7/6/2016, Cap Times by Editor Emeritus Dave Zweifel – If you ever need an example of why Wisconsin’s economy continues to lag the rest of the country, look no further than Gov. Scott Walker’s actions of last week.

The governor once again made it clear he has no intention of fixing the state’s broken transportation budget, ordering his Department of Transportation secretary, Mark Gottlieb, to submit his budget request early and with no tax or fee increases.

The only way Walker will look at a possible gas tax or license fee hike is if a tax decrease of equal or greater value is enacted elsewhere in the budget. In other words, if you want to fix the streets and highways problem, take the money from the UW or the schools or some other already-struggling state entity.

In other times, Walker’s refusal to consider raising more revenue for transportation would be a good thing. He has said, for instance, that maybe we ought to consider spending less on large road projects and using the money for local maintenance. That’s what we should have been doing for quite some time, but we’ve neglected maintenance on our existing roads and bridges for so long now that there aren’t enough transportation dollars to get a good start on fixing even them.

You don’t have to travel far in Wisconsin these days to get an understanding of just how awful our roads have become. Indeed, the national Road Information Program classifies 42 percent of our major roads as mediocre to poor. Some 14 percent of our bridges are in need of immediate repair.

And while Scott Walker panders to voters, saying that he’s steadfastly holding the line against increasing any and all taxes, the sorry state of our streets and highways is actually costing Wisconsin motorists much more than a few pennies’ hike in the gax tax or some increase in registration and license fees ever would.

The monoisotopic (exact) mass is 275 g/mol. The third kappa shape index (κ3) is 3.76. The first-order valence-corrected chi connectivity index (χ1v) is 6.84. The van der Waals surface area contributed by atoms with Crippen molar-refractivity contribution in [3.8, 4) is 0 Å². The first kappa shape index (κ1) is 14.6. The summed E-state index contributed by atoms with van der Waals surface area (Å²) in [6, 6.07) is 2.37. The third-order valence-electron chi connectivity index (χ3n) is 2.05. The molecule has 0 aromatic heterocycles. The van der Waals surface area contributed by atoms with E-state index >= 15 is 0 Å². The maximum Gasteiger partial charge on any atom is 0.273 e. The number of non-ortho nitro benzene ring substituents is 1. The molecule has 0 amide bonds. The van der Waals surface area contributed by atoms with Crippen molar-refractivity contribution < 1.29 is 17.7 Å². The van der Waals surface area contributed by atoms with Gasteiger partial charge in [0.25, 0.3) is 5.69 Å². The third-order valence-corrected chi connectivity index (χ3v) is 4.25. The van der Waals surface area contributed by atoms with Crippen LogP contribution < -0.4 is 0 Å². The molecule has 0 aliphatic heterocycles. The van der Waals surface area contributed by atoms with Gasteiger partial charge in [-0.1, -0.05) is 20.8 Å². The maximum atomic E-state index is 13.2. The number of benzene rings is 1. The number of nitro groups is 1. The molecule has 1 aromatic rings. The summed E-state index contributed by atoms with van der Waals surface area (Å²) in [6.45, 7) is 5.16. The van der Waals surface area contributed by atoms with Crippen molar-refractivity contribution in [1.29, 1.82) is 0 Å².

According to the so-called TRIP report, roads in the Milwaukee urban area are so bad that it’s costing local motorists $753 a year in additional maintence and fuel for their automobiles. There are worse places, the report says, but Wisconsin ranks near the top, not only in Milwaukee but in other areas around the state, including Madison. Deficient roads cost the state’s 4.2 million licensed drivers around $6 billion per year, it adds.

Unless the governor is counting on auto mechanics and tire dealers to boost the state’s economy, he’s taking a big chance at harming the state’s tourism industry, not to mention the impediment bad roads are to attracting businesses that need to get their goods shipped.

But this has been the problem with this governor.

He continues to believe that over-the-top austerity — slashing wages of educators and public employees, cutting positions in the DNR that deal with polluters, forcing local governments to shoulder state costs — will somehow energize the state’s economy.

While Walker kicks the state’s transportation crisis can further down the road, more construction workers may be without jobs, motorists may be saddled with higher repair bills — but voila! we’ll all be spared paying a nickel more per gallon of gas.

And then we wonder why Wisconsin’s economy continues to bring up the rear.

Dave Zweifel is editor emeritus of The Capital